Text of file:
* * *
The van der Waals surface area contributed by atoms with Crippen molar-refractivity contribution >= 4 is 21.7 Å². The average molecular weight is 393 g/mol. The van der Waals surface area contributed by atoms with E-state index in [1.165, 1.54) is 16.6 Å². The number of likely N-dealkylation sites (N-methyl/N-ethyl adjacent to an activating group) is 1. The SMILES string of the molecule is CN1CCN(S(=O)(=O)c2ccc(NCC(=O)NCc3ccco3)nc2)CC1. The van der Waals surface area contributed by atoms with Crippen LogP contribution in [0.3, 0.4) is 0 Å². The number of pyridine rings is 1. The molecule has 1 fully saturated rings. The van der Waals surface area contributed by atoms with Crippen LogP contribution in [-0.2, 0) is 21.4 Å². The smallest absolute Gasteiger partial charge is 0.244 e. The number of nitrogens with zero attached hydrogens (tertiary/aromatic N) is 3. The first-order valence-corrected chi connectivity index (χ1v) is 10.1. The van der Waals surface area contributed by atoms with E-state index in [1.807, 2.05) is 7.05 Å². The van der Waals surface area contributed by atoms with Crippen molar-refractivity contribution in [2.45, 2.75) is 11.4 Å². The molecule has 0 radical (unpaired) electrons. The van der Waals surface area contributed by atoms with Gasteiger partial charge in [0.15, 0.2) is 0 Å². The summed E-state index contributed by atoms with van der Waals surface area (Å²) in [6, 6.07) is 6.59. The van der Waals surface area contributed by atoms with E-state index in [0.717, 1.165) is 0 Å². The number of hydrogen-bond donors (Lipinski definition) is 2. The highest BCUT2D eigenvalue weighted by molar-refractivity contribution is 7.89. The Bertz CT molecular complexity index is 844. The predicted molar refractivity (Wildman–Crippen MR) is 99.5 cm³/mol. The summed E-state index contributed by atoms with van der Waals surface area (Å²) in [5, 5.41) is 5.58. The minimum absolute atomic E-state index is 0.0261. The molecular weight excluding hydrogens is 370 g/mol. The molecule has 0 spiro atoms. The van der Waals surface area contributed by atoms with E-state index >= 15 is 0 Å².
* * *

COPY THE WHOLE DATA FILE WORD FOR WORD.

The van der Waals surface area contributed by atoms with Crippen molar-refractivity contribution >= 4 is 21.7 Å². The average molecular weight is 393 g/mol. The van der Waals surface area contributed by atoms with E-state index in [1.165, 1.54) is 16.6 Å². The number of likely N-dealkylation sites (N-methyl/N-ethyl adjacent to an activating group) is 1. The SMILES string of the molecule is CN1CCN(S(=O)(=O)c2ccc(NCC(=O)NCc3ccco3)nc2)CC1. The van der Waals surface area contributed by atoms with Crippen LogP contribution in [0.3, 0.4) is 0 Å². The number of pyridine rings is 1. The molecule has 1 fully saturated rings. The van der Waals surface area contributed by atoms with Crippen LogP contribution in [-0.2, 0) is 21.4 Å². The smallest absolute Gasteiger partial charge is 0.244 e. The number of nitrogens with zero attached hydrogens (tertiary/aromatic N) is 3. The first-order valence-corrected chi connectivity index (χ1v) is 10.1. The van der Waals surface area contributed by atoms with E-state index in [1.807, 2.05) is 7.05 Å². The van der Waals surface area contributed by atoms with Crippen molar-refractivity contribution in [2.45, 2.75) is 11.4 Å². The molecule has 0 radical (unpaired) electrons. The van der Waals surface area contributed by atoms with Gasteiger partial charge in [0.15, 0.2) is 0 Å². The summed E-state index contributed by atoms with van der Waals surface area (Å²) in [6, 6.07) is 6.59. The van der Waals surface area contributed by atoms with E-state index in [0.717, 1.165) is 0 Å². The number of hydrogen-bond donors (Lipinski definition) is 2. The highest BCUT2D eigenvalue weighted by molar-refractivity contribution is 7.89. The Bertz CT molecular complexity index is 844. The predicted molar refractivity (Wildman–Crippen MR) is 99.5 cm³/mol. The summed E-state index contributed by atoms with van der Waals surface area (Å²) in [5, 5.41) is 5.58. The minimum absolute atomic E-state index is 0.0261. The molecular weight excluding hydrogens is 370 g/mol. The molecule has 0 spiro atoms. The van der Waals surface area contributed by atoms with E-state index >= 15 is 0 Å².